David Stern implemented this rule because he wants the NBA game to be a better product for basketball fans. He believes that at least one year of college will better the development for future NBA players. I think he also feels that for a lot of these kids will have a hard time adjusting to the NBA lifestyle straight out of high school. Maybe he feels that these kids are physically not ready to compete with grown men. While those are valid opions, I still don't like the rule.
There have been numerous players (many of the best players in the league) have made the jump straight out of high school and have been extremely successful. It's been proven that many of these kids ARE ready to compete straight out of high school and play at a high level. Players like Kevin Garnett, Kobe Bryant, Lebron James, Dwight Howard, Tracy McGrady are all superstars or have been superstars at points in their career's. Since it's been proven that there are 18 year olds ready to compete at the NBA level why would you keep them out?
Yes, there have been many players who made the jump from high school to the NBA that have fallen flat on their faces. You can say the same things about players who came out after one year of college or four years of college. It's all about the talent and potential for players. When talking about players who haven't been successful coming straight out of high school you don't say "well if Eddy Curry or Kwame Brown had one year of college they would be stars." That's completely untrue. What it boils down to is NBA scouts and general managers having to fully scout these guys to really get an idea of what they might become in the NBA. There are always going to be more question marks around guys coming straight from high school, but that is still part of the risk involved in drafting any player, college or not.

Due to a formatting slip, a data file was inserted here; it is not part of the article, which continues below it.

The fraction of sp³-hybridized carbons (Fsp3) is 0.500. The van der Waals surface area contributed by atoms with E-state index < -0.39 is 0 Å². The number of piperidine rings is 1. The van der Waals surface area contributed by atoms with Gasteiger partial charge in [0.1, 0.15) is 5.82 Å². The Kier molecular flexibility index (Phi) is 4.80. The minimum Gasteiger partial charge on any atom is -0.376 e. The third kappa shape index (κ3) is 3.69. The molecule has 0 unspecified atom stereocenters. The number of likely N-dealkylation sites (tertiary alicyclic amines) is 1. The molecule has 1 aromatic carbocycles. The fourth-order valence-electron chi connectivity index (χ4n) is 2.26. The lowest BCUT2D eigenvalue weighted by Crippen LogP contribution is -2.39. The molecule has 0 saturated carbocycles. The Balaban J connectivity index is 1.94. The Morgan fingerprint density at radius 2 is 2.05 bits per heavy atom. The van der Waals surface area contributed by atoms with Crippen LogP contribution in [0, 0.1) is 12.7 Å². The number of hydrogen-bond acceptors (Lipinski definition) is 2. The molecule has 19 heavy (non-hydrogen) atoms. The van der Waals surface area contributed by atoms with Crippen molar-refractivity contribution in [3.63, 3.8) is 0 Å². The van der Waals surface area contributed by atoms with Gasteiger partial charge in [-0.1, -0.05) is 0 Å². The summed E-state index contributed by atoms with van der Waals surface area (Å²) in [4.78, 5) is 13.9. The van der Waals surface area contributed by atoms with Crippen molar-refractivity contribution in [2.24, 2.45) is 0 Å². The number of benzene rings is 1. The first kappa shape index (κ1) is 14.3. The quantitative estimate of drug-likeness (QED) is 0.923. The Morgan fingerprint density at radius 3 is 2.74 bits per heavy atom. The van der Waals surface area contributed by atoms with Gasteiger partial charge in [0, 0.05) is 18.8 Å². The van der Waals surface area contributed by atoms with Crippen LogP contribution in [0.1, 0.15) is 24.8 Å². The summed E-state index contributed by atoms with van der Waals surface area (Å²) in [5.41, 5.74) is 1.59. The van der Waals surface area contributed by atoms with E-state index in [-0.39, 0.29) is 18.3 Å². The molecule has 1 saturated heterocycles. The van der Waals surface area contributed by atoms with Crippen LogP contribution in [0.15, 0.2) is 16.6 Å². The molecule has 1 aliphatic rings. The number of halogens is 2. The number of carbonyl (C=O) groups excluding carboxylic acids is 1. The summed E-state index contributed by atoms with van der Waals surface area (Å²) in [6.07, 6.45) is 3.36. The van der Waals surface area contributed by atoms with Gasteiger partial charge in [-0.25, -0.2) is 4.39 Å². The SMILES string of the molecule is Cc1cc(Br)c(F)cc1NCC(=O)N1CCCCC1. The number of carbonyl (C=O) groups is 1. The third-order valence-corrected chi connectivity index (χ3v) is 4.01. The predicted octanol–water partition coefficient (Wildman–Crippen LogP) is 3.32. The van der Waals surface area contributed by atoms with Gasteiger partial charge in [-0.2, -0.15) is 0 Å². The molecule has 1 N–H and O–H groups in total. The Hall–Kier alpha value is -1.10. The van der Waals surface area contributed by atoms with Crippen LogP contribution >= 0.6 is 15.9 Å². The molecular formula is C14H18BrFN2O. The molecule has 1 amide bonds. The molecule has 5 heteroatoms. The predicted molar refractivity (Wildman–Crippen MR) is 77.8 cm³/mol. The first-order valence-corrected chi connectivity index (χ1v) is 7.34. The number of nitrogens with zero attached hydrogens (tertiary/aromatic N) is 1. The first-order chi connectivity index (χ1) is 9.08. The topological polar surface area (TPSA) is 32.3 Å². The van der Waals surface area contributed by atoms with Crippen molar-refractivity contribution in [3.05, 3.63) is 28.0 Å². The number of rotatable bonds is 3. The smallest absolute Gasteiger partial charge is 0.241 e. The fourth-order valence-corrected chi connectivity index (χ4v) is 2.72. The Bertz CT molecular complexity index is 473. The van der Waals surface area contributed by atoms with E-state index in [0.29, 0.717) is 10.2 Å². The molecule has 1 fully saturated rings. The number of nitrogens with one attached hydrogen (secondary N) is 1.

Many people think that going to college will further the development in terms of skill for players. I think this notion is false. While players might see more court time being a freshman in college rather than going straight to the NBA, NBA coaching is far better than any coaching they would receive in college. Any professional in any walk of life will be better developed by the best coaching/teaching available. NBA coaching for an entire season and playing against the best players in the world will develop these kids better than any coaching they would ever receive in college.